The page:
The 16x19 version of Blade was a step up in net performance compared to 18x20 model. It retained the same outstanding power for finishing off volleys and making quick work of anything left high. I found this version to be slightly more maneuverable for quick exchanges. Players who play at the net consistently probably won’t find the desired quickness with this frame but it was fast enough to hold its own for the most part when I came forward. I also found the racquet to have strong accuracy on volleys. I was able to direct the ball to corners and create angles that made it challenging for opponents to stay in the point. Touch was adequate for volleys but I would have preferred a more connected feel for executing drop and touch volleys as those are important parts of my game.

 

Serving with this version of the Blade was a bit of a mixed bag. I expected to it to hit with a lot more pop on first serves than what I found it to have. The extra mass in the head made it feel a bit slow at the top of the hitting zone and perhaps there was a reduction in head speed that was limiting the pace I was getting. While my flat serve didn’t have the pace I wanted, this frame did still serve with a high level of control. I relied more on my spots with my first serve, moving my opponents around to create opportunities to attack on the first ball. My second serve was a strong weapon with this frame as well. The open pattern let me get a bit more action on the ball, keeping my kick serve out of the strike zone. The slice serve didn’t have the same bite as the 18x20 model but it was still effective out wide on the ad court for me.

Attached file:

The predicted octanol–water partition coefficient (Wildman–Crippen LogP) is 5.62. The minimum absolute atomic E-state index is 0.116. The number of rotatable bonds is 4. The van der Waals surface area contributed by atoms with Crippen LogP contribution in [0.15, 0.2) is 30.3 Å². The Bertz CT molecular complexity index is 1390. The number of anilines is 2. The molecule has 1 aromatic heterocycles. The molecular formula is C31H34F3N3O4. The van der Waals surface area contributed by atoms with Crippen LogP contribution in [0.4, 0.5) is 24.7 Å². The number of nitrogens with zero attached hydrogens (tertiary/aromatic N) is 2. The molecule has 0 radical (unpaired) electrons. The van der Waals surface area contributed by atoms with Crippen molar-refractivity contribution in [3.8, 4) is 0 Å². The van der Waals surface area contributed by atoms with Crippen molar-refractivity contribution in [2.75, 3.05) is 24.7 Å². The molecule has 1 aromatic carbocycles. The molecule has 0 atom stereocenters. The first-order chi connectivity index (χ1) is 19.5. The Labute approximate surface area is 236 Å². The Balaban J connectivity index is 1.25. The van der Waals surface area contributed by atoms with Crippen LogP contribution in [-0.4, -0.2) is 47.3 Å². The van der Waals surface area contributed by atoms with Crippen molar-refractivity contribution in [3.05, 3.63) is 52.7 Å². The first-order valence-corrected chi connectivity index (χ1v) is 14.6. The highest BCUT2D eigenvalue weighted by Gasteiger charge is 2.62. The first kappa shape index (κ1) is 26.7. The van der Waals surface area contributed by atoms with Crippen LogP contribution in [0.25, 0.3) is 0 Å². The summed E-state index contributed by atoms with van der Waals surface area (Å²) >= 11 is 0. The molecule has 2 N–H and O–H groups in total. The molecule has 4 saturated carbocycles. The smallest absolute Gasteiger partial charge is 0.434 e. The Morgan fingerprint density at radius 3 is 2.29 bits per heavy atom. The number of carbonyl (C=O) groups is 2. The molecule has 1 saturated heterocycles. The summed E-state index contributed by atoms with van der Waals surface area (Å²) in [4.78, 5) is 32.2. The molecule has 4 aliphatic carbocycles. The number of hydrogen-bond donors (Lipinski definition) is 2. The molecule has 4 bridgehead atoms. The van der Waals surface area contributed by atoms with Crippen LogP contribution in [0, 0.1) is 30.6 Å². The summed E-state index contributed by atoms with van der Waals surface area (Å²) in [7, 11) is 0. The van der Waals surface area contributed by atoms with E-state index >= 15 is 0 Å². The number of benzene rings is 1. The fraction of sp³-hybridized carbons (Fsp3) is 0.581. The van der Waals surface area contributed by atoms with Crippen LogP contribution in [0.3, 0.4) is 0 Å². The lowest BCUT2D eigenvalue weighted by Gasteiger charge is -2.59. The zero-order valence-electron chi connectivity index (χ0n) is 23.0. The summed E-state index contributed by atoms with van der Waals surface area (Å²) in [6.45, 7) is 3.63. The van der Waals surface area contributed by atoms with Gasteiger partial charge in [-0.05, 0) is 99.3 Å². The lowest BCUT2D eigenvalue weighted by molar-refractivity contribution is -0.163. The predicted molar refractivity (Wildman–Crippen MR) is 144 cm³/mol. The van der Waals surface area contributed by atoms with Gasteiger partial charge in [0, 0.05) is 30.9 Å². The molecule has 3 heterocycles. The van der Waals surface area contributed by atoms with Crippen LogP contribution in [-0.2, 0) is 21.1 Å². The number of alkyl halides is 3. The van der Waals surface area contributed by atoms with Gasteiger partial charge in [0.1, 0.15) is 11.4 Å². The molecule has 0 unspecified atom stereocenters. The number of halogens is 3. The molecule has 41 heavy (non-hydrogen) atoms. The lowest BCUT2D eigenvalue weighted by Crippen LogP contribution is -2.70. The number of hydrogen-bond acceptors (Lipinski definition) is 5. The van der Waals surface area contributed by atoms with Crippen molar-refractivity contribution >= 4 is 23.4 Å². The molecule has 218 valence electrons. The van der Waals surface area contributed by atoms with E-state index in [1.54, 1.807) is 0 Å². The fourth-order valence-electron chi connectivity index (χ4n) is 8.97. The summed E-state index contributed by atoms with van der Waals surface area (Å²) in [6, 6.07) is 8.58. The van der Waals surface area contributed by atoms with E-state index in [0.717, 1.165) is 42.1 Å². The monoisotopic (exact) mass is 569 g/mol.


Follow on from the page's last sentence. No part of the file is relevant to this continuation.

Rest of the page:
Feel/Comfort
The addition of Countervail to the Blade yielded a substantially different feel than previous models. While still a somewhat firm racquet, it played with a very muted response on contact. There was very little vibration that made it to my arm. Even though the weight distribution provided a solid feel, I would have preferred a bit more feedback from the racquet. The dampening was so extensive that it was a bit challenging for me to feel connected to the ball as it left the string bed. The feel of the new Countervail Blade will likely come down to a matter of personal preference for players. Fans of comfort shouldn’t find any shortcomings with the racquet. The string bed had a uniform feel with shots from anywhere on it feeling comfortable and smooth. Combining the dampening with a soft string choice should make this frame accessible to any player concerned about comfort.

 

Overall
Wilson’s latest update to the Blade boasts an impressive blend of baseline power and control. It can pound groundstrokes, create spin for extra margin and hit targets with impressive accuracy. The addition of Countervail to the layup imparts a unique, vibration free feel that may create some division with players who preferred the old Blade’s crisper response. Overall, the new Blade 98 Countervail 16x19 is an exceptionally comfortable frame that is dangerous from anywhere on court and will suit a variety of playstyles and levels.

 

About the Reviewer: Matt Locke currently serves as the Junior Programs & Development Coordinator for USTA-Idaho and is an active USTA League and Tournament player.